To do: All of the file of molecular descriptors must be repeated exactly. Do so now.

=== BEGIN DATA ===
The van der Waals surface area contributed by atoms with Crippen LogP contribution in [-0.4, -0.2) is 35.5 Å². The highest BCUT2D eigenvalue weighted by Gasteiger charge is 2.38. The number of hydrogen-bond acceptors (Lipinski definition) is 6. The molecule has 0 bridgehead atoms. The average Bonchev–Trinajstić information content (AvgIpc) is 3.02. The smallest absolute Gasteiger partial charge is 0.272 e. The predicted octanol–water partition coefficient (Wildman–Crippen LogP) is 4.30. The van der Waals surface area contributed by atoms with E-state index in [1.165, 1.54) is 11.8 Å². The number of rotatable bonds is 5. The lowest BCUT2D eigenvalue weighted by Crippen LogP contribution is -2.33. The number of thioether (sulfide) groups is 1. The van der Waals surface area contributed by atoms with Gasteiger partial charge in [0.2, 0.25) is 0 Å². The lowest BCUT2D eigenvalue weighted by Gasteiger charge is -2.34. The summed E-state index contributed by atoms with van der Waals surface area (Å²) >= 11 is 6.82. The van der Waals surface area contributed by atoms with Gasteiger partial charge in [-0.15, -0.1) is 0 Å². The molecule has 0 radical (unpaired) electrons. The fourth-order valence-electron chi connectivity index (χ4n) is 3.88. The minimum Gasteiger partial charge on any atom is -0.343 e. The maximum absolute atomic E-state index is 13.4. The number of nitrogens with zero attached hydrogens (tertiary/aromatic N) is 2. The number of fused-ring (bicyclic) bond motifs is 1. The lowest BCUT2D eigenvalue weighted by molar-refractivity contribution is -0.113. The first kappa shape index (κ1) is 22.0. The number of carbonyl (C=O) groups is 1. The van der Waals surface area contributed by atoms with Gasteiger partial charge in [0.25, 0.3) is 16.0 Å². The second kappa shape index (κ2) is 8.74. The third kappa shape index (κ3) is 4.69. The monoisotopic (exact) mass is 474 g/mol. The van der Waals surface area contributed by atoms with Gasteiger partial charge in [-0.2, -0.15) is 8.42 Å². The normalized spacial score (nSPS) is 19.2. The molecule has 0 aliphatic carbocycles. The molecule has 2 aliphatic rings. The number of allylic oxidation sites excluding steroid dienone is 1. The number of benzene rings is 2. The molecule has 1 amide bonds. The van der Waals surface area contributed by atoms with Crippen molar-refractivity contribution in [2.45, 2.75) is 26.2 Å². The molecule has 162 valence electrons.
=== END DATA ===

The van der Waals surface area contributed by atoms with Crippen LogP contribution in [-0.4, -0.2) is 35.5 Å². The highest BCUT2D eigenvalue weighted by Gasteiger charge is 2.38. The number of hydrogen-bond acceptors (Lipinski definition) is 6. The molecule has 0 bridgehead atoms. The average Bonchev–Trinajstić information content (AvgIpc) is 3.02. The smallest absolute Gasteiger partial charge is 0.272 e. The predicted octanol–water partition coefficient (Wildman–Crippen LogP) is 4.30. The van der Waals surface area contributed by atoms with E-state index in [1.165, 1.54) is 11.8 Å². The number of rotatable bonds is 5. The lowest BCUT2D eigenvalue weighted by Crippen LogP contribution is -2.33. The number of thioether (sulfide) groups is 1. The van der Waals surface area contributed by atoms with Gasteiger partial charge in [0.2, 0.25) is 0 Å². The lowest BCUT2D eigenvalue weighted by Gasteiger charge is -2.34. The summed E-state index contributed by atoms with van der Waals surface area (Å²) >= 11 is 6.82. The van der Waals surface area contributed by atoms with Gasteiger partial charge in [-0.15, -0.1) is 0 Å². The molecule has 0 radical (unpaired) electrons. The fourth-order valence-electron chi connectivity index (χ4n) is 3.88. The minimum Gasteiger partial charge on any atom is -0.343 e. The maximum absolute atomic E-state index is 13.4. The number of nitrogens with zero attached hydrogens (tertiary/aromatic N) is 2. The number of fused-ring (bicyclic) bond motifs is 1. The lowest BCUT2D eigenvalue weighted by molar-refractivity contribution is -0.113. The first kappa shape index (κ1) is 22.0. The number of carbonyl (C=O) groups is 1. The van der Waals surface area contributed by atoms with Gasteiger partial charge in [0.25, 0.3) is 16.0 Å². The second kappa shape index (κ2) is 8.74. The third kappa shape index (κ3) is 4.69. The monoisotopic (exact) mass is 474 g/mol. The van der Waals surface area contributed by atoms with Gasteiger partial charge in [-0.2, -0.15) is 8.42 Å². The normalized spacial score (nSPS) is 19.2. The molecule has 0 aliphatic carbocycles. The molecule has 2 aliphatic rings. The number of allylic oxidation sites excluding steroid dienone is 1. The number of benzene rings is 2. The molecule has 1 amide bonds. The van der Waals surface area contributed by atoms with Crippen molar-refractivity contribution in [2.45, 2.75) is 26.2 Å². The molecule has 162 valence electrons.